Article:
One thing the Vega campaign has again showcased is that people who love old games also happily pretend that basic copyright law does not exist. To anyone wondering about how Vega was going to legally bundle 1000 games with its fake Spectrum, the response was generally “Who cares?” or “All those games are public domain now anyway.” It’s a curious idea that old games alone have somehow fallen out of copyright in only about 30 years, just because people want them to.

As a thought experiment, imagine equivalents in other media. Try reprinting a bunch of books from the 1980s into a single volume and selling it in stores. Do you think you’d get away with it? Or what about 1000 music tracks from the 1980s, bunging them on a hard drive and selling that? Again, you’d be mad to think this could be in any way legal. But people think this about games.

It’s either ignorance or entitlement that results in this belief. The facts are simpler though: unless a company or individual officially releases their IP into the public domain and without caveats, subsequent distribution of any kind is simply not legal. For example, even though hundreds of ZX Spectrum games are legally available via World of Spectrum, the rights for doing so are usually single-site, meaning you can’t suddenly create your own similar site and host the same games. And even when old developers say “Do whatever you like with my old games,” that first assumes they actually own the rights (some won’t) and secondly often comes with the addition of “But you can’t resell them in any form—they must remain free”.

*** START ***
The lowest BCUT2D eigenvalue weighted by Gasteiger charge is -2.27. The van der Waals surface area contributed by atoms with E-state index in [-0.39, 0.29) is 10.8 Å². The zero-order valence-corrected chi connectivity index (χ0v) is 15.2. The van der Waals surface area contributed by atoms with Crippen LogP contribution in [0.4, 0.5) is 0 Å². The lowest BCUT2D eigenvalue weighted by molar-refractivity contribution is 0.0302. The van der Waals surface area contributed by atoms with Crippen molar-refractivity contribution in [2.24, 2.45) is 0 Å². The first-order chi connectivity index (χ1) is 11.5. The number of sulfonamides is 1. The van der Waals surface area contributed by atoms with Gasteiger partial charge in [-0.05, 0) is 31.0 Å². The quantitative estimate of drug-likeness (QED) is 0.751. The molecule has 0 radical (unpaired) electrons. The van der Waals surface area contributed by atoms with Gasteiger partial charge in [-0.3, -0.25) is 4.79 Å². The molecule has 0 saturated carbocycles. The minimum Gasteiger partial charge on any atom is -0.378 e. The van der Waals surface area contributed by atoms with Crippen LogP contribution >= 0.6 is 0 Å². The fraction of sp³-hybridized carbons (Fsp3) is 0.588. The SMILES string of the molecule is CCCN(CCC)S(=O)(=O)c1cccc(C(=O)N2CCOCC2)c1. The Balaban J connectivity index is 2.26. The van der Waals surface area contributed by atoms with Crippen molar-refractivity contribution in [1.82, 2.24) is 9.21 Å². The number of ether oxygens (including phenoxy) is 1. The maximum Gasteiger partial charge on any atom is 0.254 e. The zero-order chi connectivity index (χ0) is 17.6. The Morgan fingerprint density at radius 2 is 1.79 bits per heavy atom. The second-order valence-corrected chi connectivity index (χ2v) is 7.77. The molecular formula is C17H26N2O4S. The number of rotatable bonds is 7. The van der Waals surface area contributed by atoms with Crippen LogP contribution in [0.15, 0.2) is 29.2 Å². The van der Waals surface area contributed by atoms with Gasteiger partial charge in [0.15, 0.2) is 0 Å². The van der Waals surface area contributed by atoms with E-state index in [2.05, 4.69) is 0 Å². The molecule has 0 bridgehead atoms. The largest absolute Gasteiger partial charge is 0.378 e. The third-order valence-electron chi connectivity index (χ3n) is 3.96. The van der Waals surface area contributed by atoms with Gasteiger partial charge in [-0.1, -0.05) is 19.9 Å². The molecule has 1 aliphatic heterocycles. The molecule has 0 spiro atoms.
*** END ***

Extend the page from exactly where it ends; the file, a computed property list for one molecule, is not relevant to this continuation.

The Vega team is reportedly aware of this issue, and I would be disappointed to say the least if it bundled 1000 games without securing rights to all of them—a mammoth task, but one the team promised rather prematurely. For fans of old games, I’ll concede that individuals are unlikely doing any harm by downloading and playing a copy of Deathchase on an emulator, and at any rate, if you’re strongly guided by morals, you can just buy legally distributed versions of classic games you love when the opportunity arises; but it’s another thing entirely when a commercial product dances with the concept of abandonware, and people think that’s perfectly fine, largely because they have rose-tinted glasses glued to their face and a fondness for Jet Set Willy.